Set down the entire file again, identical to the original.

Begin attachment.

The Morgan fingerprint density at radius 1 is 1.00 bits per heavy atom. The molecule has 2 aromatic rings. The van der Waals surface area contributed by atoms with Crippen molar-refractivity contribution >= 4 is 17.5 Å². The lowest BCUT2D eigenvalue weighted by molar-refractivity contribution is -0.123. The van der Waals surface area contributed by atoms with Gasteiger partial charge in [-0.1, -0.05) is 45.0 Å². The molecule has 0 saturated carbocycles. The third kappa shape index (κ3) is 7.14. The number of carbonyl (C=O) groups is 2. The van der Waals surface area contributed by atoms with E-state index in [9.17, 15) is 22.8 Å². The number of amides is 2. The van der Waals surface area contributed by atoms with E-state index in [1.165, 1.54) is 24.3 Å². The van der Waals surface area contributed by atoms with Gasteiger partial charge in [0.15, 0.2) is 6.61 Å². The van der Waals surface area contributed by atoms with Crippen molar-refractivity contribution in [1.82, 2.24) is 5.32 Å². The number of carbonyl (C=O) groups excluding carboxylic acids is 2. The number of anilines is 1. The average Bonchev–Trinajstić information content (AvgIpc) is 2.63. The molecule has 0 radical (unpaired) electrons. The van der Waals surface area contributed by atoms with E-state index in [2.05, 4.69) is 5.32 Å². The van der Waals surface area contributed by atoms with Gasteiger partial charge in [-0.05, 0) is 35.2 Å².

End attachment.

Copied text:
The Morgan fingerprint density at radius 1 is 1.00 bits per heavy atom. The molecule has 2 aromatic rings. The van der Waals surface area contributed by atoms with Crippen molar-refractivity contribution >= 4 is 17.5 Å². The lowest BCUT2D eigenvalue weighted by molar-refractivity contribution is -0.123. The van der Waals surface area contributed by atoms with Gasteiger partial charge in [-0.1, -0.05) is 45.0 Å². The molecule has 0 saturated carbocycles. The third kappa shape index (κ3) is 7.14. The number of carbonyl (C=O) groups is 2. The van der Waals surface area contributed by atoms with E-state index in [9.17, 15) is 22.8 Å². The number of amides is 2. The van der Waals surface area contributed by atoms with E-state index in [1.165, 1.54) is 24.3 Å². The van der Waals surface area contributed by atoms with Gasteiger partial charge in [0.15, 0.2) is 6.61 Å². The van der Waals surface area contributed by atoms with Crippen molar-refractivity contribution in [1.82, 2.24) is 5.32 Å². The number of carbonyl (C=O) groups excluding carboxylic acids is 2. The number of anilines is 1. The average Bonchev–Trinajstić information content (AvgIpc) is 2.63. The molecule has 0 radical (unpaired) electrons. The van der Waals surface area contributed by atoms with E-state index in [2.05, 4.69) is 5.32 Å². The van der Waals surface area contributed by atoms with Gasteiger partial charge in [-0.05, 0) is 35.2 Å².